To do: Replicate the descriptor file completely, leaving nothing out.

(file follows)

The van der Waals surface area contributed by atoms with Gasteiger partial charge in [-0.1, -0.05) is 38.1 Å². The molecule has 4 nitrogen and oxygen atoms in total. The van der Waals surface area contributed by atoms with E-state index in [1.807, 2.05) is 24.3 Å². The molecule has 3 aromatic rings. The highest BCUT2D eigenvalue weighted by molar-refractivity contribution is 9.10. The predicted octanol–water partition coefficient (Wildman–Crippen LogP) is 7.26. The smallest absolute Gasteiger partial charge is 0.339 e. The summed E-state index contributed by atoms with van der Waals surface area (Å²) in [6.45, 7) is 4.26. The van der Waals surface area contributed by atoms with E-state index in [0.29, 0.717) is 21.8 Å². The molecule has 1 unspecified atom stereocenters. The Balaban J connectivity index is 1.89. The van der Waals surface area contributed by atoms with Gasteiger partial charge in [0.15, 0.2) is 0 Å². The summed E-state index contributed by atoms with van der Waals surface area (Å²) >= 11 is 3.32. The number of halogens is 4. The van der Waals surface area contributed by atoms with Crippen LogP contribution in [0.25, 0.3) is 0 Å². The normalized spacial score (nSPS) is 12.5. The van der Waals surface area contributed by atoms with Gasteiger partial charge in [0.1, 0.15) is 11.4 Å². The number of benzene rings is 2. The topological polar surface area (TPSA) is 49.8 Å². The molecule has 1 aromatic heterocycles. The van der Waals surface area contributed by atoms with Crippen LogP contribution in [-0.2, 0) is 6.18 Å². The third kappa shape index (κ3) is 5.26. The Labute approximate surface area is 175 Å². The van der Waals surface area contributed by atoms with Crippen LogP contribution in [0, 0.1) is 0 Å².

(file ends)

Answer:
The van der Waals surface area contributed by atoms with Gasteiger partial charge in [-0.1, -0.05) is 38.1 Å². The molecule has 4 nitrogen and oxygen atoms in total. The van der Waals surface area contributed by atoms with E-state index in [1.807, 2.05) is 24.3 Å². The molecule has 3 aromatic rings. The highest BCUT2D eigenvalue weighted by molar-refractivity contribution is 9.10. The predicted octanol–water partition coefficient (Wildman–Crippen LogP) is 7.26. The smallest absolute Gasteiger partial charge is 0.339 e. The summed E-state index contributed by atoms with van der Waals surface area (Å²) in [6.45, 7) is 4.26. The van der Waals surface area contributed by atoms with E-state index in [0.29, 0.717) is 21.8 Å². The molecule has 1 unspecified atom stereocenters. The Balaban J connectivity index is 1.89. The van der Waals surface area contributed by atoms with Gasteiger partial charge in [0.15, 0.2) is 0 Å². The summed E-state index contributed by atoms with van der Waals surface area (Å²) >= 11 is 3.32. The number of halogens is 4. The van der Waals surface area contributed by atoms with Crippen LogP contribution in [0.25, 0.3) is 0 Å². The normalized spacial score (nSPS) is 12.5. The van der Waals surface area contributed by atoms with Gasteiger partial charge in [0.1, 0.15) is 11.4 Å². The number of benzene rings is 2. The topological polar surface area (TPSA) is 49.8 Å². The molecule has 1 aromatic heterocycles. The van der Waals surface area contributed by atoms with Crippen LogP contribution in [-0.2, 0) is 6.18 Å². The third kappa shape index (κ3) is 5.26. The Labute approximate surface area is 175 Å². The van der Waals surface area contributed by atoms with Crippen LogP contribution in [0, 0.1) is 0 Å².